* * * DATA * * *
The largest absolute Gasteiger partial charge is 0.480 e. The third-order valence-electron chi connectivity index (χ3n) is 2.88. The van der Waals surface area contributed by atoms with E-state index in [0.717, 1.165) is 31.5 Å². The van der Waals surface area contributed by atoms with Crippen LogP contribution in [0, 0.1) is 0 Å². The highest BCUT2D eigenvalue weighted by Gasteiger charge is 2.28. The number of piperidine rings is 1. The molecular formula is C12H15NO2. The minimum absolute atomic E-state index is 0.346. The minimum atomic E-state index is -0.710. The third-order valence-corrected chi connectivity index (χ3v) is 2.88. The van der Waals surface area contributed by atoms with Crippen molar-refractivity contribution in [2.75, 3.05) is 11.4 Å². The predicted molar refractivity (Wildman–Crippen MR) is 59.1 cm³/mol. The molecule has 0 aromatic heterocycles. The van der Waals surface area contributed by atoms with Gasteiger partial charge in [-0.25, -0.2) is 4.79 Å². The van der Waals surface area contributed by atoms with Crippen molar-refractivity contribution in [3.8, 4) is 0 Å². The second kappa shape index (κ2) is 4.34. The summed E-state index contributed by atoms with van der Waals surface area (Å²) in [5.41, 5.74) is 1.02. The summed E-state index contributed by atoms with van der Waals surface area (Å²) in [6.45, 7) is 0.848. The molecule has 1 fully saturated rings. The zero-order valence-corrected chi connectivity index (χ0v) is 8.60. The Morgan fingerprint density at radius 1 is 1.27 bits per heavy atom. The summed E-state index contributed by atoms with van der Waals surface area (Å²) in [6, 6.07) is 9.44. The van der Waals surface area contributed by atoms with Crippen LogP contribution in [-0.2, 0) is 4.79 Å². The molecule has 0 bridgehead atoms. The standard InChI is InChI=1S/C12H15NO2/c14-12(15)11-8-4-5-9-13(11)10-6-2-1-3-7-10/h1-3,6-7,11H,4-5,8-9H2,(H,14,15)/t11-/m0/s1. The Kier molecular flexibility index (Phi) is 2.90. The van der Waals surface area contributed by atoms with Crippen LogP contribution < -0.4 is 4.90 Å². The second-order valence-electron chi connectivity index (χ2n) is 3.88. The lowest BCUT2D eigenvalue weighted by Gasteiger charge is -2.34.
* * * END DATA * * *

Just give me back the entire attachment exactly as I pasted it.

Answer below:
The largest absolute Gasteiger partial charge is 0.480 e. The third-order valence-electron chi connectivity index (χ3n) is 2.88. The van der Waals surface area contributed by atoms with E-state index in [0.717, 1.165) is 31.5 Å². The van der Waals surface area contributed by atoms with Crippen LogP contribution in [0, 0.1) is 0 Å². The highest BCUT2D eigenvalue weighted by Gasteiger charge is 2.28. The number of piperidine rings is 1. The molecular formula is C12H15NO2. The minimum absolute atomic E-state index is 0.346. The minimum atomic E-state index is -0.710. The third-order valence-corrected chi connectivity index (χ3v) is 2.88. The van der Waals surface area contributed by atoms with Crippen molar-refractivity contribution in [2.75, 3.05) is 11.4 Å². The predicted molar refractivity (Wildman–Crippen MR) is 59.1 cm³/mol. The molecule has 0 aromatic heterocycles. The van der Waals surface area contributed by atoms with Gasteiger partial charge in [-0.25, -0.2) is 4.79 Å². The van der Waals surface area contributed by atoms with Crippen molar-refractivity contribution in [3.8, 4) is 0 Å². The second kappa shape index (κ2) is 4.34. The summed E-state index contributed by atoms with van der Waals surface area (Å²) in [5.41, 5.74) is 1.02. The summed E-state index contributed by atoms with van der Waals surface area (Å²) in [6.45, 7) is 0.848. The molecule has 1 fully saturated rings. The zero-order valence-corrected chi connectivity index (χ0v) is 8.60. The Morgan fingerprint density at radius 1 is 1.27 bits per heavy atom. The summed E-state index contributed by atoms with van der Waals surface area (Å²) in [6, 6.07) is 9.44. The van der Waals surface area contributed by atoms with Crippen LogP contribution in [-0.2, 0) is 4.79 Å². The molecule has 0 bridgehead atoms. The standard InChI is InChI=1S/C12H15NO2/c14-12(15)11-8-4-5-9-13(11)10-6-2-1-3-7-10/h1-3,6-7,11H,4-5,8-9H2,(H,14,15)/t11-/m0/s1. The Kier molecular flexibility index (Phi) is 2.90. The van der Waals surface area contributed by atoms with Crippen LogP contribution < -0.4 is 4.90 Å². The second-order valence-electron chi connectivity index (χ2n) is 3.88. The lowest BCUT2D eigenvalue weighted by Gasteiger charge is -2.34.